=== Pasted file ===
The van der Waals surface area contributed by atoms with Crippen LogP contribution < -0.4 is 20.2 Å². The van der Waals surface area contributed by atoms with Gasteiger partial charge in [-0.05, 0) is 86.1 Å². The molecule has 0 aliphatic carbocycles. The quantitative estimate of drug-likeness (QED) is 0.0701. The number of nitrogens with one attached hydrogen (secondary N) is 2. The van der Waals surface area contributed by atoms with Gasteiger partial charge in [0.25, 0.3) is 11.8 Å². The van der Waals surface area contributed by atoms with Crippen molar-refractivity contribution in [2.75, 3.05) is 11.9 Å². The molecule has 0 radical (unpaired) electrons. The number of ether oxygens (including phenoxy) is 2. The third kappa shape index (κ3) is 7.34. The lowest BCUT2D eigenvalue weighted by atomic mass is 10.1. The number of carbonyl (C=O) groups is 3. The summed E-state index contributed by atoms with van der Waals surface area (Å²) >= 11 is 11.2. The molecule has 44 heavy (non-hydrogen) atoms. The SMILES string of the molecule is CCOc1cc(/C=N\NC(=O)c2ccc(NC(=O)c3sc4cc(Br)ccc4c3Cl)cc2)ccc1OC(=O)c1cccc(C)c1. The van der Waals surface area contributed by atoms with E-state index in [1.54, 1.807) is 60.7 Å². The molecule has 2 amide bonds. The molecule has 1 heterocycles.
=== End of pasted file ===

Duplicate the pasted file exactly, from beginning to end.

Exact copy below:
The van der Waals surface area contributed by atoms with Crippen LogP contribution < -0.4 is 20.2 Å². The van der Waals surface area contributed by atoms with Gasteiger partial charge in [-0.05, 0) is 86.1 Å². The molecule has 0 aliphatic carbocycles. The quantitative estimate of drug-likeness (QED) is 0.0701. The number of nitrogens with one attached hydrogen (secondary N) is 2. The van der Waals surface area contributed by atoms with Gasteiger partial charge in [0.25, 0.3) is 11.8 Å². The van der Waals surface area contributed by atoms with Crippen molar-refractivity contribution in [2.75, 3.05) is 11.9 Å². The molecule has 0 radical (unpaired) electrons. The number of ether oxygens (including phenoxy) is 2. The third kappa shape index (κ3) is 7.34. The lowest BCUT2D eigenvalue weighted by atomic mass is 10.1. The number of carbonyl (C=O) groups is 3. The summed E-state index contributed by atoms with van der Waals surface area (Å²) >= 11 is 11.2. The molecule has 44 heavy (non-hydrogen) atoms. The SMILES string of the molecule is CCOc1cc(/C=N\NC(=O)c2ccc(NC(=O)c3sc4cc(Br)ccc4c3Cl)cc2)ccc1OC(=O)c1cccc(C)c1. The van der Waals surface area contributed by atoms with E-state index in [1.54, 1.807) is 60.7 Å². The molecule has 2 amide bonds. The molecule has 1 heterocycles.